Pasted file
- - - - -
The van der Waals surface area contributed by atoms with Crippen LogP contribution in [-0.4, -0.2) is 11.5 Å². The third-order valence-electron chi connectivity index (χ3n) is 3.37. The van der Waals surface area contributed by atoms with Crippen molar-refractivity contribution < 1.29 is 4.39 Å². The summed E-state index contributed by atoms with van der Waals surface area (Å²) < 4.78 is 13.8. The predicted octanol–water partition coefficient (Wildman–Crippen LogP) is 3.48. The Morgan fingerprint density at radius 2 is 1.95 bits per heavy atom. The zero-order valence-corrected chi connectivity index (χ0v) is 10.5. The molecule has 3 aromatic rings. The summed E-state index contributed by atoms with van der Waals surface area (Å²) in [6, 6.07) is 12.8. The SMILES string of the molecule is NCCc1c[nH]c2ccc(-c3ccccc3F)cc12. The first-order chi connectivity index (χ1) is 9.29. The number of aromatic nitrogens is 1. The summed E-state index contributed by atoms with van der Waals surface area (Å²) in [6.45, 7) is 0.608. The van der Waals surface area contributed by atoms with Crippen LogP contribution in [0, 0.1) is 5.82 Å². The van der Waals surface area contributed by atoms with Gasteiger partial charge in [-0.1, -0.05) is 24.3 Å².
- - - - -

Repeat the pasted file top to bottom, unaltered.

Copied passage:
The van der Waals surface area contributed by atoms with Crippen LogP contribution in [-0.4, -0.2) is 11.5 Å². The third-order valence-electron chi connectivity index (χ3n) is 3.37. The van der Waals surface area contributed by atoms with Crippen molar-refractivity contribution < 1.29 is 4.39 Å². The summed E-state index contributed by atoms with van der Waals surface area (Å²) < 4.78 is 13.8. The predicted octanol–water partition coefficient (Wildman–Crippen LogP) is 3.48. The Morgan fingerprint density at radius 2 is 1.95 bits per heavy atom. The zero-order valence-corrected chi connectivity index (χ0v) is 10.5. The molecule has 3 aromatic rings. The summed E-state index contributed by atoms with van der Waals surface area (Å²) in [6, 6.07) is 12.8. The SMILES string of the molecule is NCCc1c[nH]c2ccc(-c3ccccc3F)cc12. The first-order chi connectivity index (χ1) is 9.29. The number of aromatic nitrogens is 1. The summed E-state index contributed by atoms with van der Waals surface area (Å²) in [6.45, 7) is 0.608. The van der Waals surface area contributed by atoms with Crippen LogP contribution in [0, 0.1) is 5.82 Å². The van der Waals surface area contributed by atoms with Gasteiger partial charge in [-0.1, -0.05) is 24.3 Å².